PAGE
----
Category Archives: parenting
How will advocacy look after COVID19; more options, fewer options? Options in gifted education may be different in the short term as opposed to long term depending on a school district’s financial health and whether virtual learning options continue. In schools which embraced virtual learning, many GT kids may opt to continue learning from home because of greater opportunities for enrichment, ability to learn at their own pace, and reduced anxiety from potential bullying. In schools which lack technical infrastructure or student access to the Internet, all students may be required to return to school full time. Further budget restraints could be used as an excuse to eliminate gifted programs.
Many parents recognize the signs for potential giftedness very early in their child’s life. Parents should begin educating themselves as soon as possible; learn about all available opportunities for their child’s education. Many schools begin testing/screening for GT students at about second grade (year two). However, parents may want to seek an independent assessment earlier; especially if their child’s school offers services before that time. It’s important to advocate for educational interventions early as the benefits of an individualized education can have many benefits for a GT kid both intellectually and for their mental health.
What assessments are necessary to be considered for entrance to a school gifted program? Virtually every school’s requirements are different due to a lack of a national policy. Some states mandate gifted education and do have basic guidelines, but this seems to be the exception rather than the rule. Universal testing in many places occurs in 2nd or 3rd grade. With appropriate advocacy, schools may accept outside testing provided by the parent; others will not.
There are numerous benefits to starting or belonging to a parent support group – strength in numbers, connecting with other parents of gifted kids, a way to provide enrichment opportunities to GT kids beyond the school doors. Parents can learn about local and state gifted education mandates, available gifted programs, and extracurricular academic opportunities within the local school district. Many local gifted parent support groups are part of state-wide groups supported by state gifted organizations. This allows them to bring in speakers, access quality webinars, and receive conference opportunities.
What strategies can parents use to nurture self-advocacy in their GT kids? Self-advocacy begins with self-understanding. Parents are the best resource for GT kids to learn about being gifted … ‘better at, not better than’. Parents are the ultimate role-model for their GT child. By being knowledgeable advocates who can work with all stakeholders in a professional manner goes a long way in nurturing a child’s ability to advocate for themselves. It’s important for parents to model respect for teachers, school administrators, and other educational professionals. This will greatly improve their children’s advocacy skills and chances for success.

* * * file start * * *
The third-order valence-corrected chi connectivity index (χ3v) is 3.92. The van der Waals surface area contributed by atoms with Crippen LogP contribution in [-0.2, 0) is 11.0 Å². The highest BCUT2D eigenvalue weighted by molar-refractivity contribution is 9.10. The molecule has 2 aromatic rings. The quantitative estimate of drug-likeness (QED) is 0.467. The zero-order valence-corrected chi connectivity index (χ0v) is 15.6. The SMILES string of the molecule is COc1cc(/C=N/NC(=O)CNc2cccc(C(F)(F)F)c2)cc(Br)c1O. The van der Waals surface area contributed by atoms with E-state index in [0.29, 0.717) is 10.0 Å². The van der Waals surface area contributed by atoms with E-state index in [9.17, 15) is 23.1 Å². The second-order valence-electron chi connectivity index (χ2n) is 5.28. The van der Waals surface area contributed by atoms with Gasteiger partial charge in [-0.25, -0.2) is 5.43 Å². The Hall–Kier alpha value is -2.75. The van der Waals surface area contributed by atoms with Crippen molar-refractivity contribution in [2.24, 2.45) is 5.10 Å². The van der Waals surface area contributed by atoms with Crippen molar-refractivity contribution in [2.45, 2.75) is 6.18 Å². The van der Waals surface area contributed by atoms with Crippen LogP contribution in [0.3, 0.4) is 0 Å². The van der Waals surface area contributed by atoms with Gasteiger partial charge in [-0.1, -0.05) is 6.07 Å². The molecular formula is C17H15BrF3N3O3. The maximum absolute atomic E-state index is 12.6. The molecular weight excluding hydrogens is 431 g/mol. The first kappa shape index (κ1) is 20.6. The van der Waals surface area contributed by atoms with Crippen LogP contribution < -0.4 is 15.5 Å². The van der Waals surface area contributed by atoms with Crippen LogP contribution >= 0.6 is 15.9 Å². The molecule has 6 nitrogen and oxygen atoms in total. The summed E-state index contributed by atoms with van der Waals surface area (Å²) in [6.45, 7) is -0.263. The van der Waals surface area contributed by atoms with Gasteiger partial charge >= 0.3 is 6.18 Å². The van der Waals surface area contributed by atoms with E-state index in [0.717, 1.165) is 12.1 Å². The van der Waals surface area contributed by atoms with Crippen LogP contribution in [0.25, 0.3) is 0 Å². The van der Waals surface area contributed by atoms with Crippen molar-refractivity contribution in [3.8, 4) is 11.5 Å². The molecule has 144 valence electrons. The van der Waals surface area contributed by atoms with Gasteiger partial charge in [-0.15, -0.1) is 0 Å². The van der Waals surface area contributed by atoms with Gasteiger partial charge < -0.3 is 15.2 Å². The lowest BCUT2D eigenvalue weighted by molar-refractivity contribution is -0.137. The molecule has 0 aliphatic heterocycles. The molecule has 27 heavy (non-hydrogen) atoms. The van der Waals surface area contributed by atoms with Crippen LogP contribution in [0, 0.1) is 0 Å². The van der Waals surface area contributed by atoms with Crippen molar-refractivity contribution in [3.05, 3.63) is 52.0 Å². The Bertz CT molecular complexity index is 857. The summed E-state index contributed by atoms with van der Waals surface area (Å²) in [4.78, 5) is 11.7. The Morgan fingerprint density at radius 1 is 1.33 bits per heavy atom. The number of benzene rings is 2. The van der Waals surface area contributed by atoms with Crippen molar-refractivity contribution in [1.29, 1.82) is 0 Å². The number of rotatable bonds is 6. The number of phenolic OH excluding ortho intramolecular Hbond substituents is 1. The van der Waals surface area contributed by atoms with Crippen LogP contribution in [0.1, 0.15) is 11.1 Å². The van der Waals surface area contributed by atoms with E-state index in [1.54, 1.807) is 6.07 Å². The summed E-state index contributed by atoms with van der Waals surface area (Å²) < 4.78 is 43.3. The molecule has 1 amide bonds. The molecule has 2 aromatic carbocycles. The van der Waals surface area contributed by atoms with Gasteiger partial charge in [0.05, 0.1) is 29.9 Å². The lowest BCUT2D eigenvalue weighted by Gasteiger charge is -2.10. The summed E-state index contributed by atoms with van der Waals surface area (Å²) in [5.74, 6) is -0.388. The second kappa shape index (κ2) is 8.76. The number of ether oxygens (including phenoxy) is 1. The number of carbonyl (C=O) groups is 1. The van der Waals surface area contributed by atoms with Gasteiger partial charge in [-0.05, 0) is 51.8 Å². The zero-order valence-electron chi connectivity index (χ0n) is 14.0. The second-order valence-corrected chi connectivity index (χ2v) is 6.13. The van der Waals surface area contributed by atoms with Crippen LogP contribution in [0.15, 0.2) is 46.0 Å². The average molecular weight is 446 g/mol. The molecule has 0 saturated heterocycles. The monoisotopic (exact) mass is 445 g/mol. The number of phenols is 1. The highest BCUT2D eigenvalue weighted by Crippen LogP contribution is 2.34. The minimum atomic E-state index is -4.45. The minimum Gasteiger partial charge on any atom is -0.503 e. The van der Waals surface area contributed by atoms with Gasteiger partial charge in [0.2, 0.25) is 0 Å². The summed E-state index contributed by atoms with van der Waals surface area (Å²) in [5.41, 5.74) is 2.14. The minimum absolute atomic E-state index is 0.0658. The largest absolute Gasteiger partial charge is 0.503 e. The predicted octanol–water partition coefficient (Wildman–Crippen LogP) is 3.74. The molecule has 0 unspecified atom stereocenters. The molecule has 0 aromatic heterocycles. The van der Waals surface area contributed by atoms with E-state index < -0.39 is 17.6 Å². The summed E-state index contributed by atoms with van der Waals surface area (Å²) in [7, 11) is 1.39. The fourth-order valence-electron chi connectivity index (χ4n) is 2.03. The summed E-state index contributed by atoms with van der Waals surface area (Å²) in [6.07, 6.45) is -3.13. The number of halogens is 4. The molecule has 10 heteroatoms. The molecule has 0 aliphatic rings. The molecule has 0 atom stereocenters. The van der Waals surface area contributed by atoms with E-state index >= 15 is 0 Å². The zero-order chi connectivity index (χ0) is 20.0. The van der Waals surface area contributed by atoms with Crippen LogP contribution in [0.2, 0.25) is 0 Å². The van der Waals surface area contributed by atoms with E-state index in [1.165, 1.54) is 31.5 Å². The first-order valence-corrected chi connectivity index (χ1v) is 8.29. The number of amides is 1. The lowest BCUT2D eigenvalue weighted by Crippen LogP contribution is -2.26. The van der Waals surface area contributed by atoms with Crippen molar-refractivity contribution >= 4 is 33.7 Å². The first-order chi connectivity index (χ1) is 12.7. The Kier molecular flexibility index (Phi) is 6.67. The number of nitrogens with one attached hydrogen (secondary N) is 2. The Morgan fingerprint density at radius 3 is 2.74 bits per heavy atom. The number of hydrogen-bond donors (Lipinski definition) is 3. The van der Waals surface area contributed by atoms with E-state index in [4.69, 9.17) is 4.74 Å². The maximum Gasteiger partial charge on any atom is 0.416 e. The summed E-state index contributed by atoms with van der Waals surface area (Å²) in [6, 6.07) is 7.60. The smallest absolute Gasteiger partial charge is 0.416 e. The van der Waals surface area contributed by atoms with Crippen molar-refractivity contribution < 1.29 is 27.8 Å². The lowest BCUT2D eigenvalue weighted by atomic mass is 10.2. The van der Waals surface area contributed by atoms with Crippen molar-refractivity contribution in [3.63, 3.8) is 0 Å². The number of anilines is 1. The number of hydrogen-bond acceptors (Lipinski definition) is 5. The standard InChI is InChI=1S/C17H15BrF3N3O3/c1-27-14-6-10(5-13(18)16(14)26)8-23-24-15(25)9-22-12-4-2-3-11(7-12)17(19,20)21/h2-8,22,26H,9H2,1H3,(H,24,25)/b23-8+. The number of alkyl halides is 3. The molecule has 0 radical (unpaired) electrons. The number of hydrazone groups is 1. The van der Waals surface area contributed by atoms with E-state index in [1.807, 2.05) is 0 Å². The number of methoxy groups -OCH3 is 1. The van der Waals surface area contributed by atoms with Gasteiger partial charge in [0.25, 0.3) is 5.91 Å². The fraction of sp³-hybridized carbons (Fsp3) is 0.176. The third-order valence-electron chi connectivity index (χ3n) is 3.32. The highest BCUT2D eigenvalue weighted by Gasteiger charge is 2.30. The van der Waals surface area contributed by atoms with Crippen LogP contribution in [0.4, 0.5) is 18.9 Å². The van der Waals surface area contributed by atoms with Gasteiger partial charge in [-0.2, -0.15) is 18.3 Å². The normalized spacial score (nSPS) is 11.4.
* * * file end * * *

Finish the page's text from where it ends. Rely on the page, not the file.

How can teachers help parents advocate for their GT child? The best way for teachers to help parents advocate for their GT child is to learn about gifted education through PD opportunities. This helps dispel myths and offer strategies to best advocate for their students. Teachers can also be respectful toward parents; even when situations may be stressful. Emotional intensities may run high even in the best of times. Calm, patient interactions can benefit all stakeholders.
A transcript of this chat can be found on our Wakelet Page.
Global #gtchat Powered by the Texas Association for the Gifted and Talented is a weekly chat on Twitter. Join us Thursdays at 8E/7C/6M/5P in the U.S. and Fridays at Noon NZST/10AM AEST/1AM UK to discuss current topics in the gifted community and meet experts in the field. Transcripts of our weekly chats can be found at Wakelet. Our Facebook Page provides information on the chat and news and information regarding the gifted community. Also, checkout our Pinterest Page and Playlist on YouTube.
About the author: Lisa Conrad is the Moderator of Global #gtchat Powered by TAGT and Social Media Manager of the Global #gtchat Community. She is a longtime advocate for gifted children and also blogs at Gifted Parenting Support. Lisa can be contacted at: email@example.com
Stop The Shaming: Why We Must Advocate For Gifted Children Now (Medium) | Dr. Gail Post
Fearless Advocacy: A day in the Life of a Gifted Child’s Parent | Dr. Gail Post
Gifted Advocacy is an Education | Dr. Gail Post
Your Child is Gifted! Now What? | Dr. Gail Post
How to Get Your Child Tested for Giftedness | Davidson Gifted
Tips for Parents: Individual Assessment of Gifted Children | Davidson Gifted
Advocating for your Gifted Child: Advice from NAGC President Jonathan Plucker | CTY Johns Hopkins
Advocating for Your Gifted Child | IEA Gifted
Advocating for Exceptionally Gifted Young People A Guidebook (pdf – updated 2018)
Individual Instruction Plan Menu for the Gifted Child (pdf) | Center for Gifted Education at the College of William and Mary
Advocate for Your Child | NAGC
State of the States in Gifted Education (2020) | NAGC
Student Advocating Tools | Elevated Giftedness
Social-emotional Needs of Gifted, Why their Needs are Different | Elevated Giftedness
TIP Sheet: Advocating for Gifted Services (pdf) | NAGC
Advocacy Resources | TAGT
Graphic courtesy of Lisa Conrad